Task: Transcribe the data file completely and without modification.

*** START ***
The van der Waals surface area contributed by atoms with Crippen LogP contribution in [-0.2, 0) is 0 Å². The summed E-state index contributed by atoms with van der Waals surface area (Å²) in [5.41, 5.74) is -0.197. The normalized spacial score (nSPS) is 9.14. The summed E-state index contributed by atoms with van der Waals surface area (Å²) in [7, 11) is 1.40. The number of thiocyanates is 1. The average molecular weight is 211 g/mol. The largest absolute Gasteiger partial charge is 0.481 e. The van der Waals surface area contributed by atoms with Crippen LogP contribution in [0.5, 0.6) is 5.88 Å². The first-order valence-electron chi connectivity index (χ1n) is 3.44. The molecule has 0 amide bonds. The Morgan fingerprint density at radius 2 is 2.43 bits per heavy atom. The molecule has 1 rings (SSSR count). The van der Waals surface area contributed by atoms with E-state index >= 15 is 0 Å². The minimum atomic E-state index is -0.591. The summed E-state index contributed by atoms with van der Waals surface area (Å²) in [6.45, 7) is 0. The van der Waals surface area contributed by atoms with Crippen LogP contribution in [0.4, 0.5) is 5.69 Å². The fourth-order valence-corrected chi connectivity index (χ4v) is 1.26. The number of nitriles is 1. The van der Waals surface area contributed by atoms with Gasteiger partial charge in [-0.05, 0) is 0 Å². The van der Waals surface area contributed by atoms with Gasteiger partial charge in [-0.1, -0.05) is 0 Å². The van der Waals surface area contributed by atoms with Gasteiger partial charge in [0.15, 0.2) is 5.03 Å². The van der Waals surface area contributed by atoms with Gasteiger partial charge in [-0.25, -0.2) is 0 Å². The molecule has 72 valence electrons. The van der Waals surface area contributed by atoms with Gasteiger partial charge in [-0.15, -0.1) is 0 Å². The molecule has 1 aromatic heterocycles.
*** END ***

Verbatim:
The van der Waals surface area contributed by atoms with Crippen LogP contribution in [-0.2, 0) is 0 Å². The summed E-state index contributed by atoms with van der Waals surface area (Å²) in [5.41, 5.74) is -0.197. The normalized spacial score (nSPS) is 9.14. The summed E-state index contributed by atoms with van der Waals surface area (Å²) in [7, 11) is 1.40. The number of thiocyanates is 1. The average molecular weight is 211 g/mol. The largest absolute Gasteiger partial charge is 0.481 e. The van der Waals surface area contributed by atoms with Crippen LogP contribution in [0.5, 0.6) is 5.88 Å². The first-order valence-electron chi connectivity index (χ1n) is 3.44. The molecule has 0 amide bonds. The Morgan fingerprint density at radius 2 is 2.43 bits per heavy atom. The molecule has 1 rings (SSSR count). The van der Waals surface area contributed by atoms with E-state index >= 15 is 0 Å². The minimum atomic E-state index is -0.591. The summed E-state index contributed by atoms with van der Waals surface area (Å²) in [6.45, 7) is 0. The van der Waals surface area contributed by atoms with Crippen LogP contribution in [0.4, 0.5) is 5.69 Å². The fourth-order valence-corrected chi connectivity index (χ4v) is 1.26. The number of nitriles is 1. The van der Waals surface area contributed by atoms with Gasteiger partial charge in [-0.05, 0) is 0 Å². The van der Waals surface area contributed by atoms with Gasteiger partial charge in [-0.1, -0.05) is 0 Å². The van der Waals surface area contributed by atoms with Gasteiger partial charge in [0.15, 0.2) is 5.03 Å². The van der Waals surface area contributed by atoms with Gasteiger partial charge in [-0.25, -0.2) is 0 Å². The molecule has 72 valence electrons. The van der Waals surface area contributed by atoms with Gasteiger partial charge in [-0.15, -0.1) is 0 Å². The molecule has 1 aromatic heterocycles.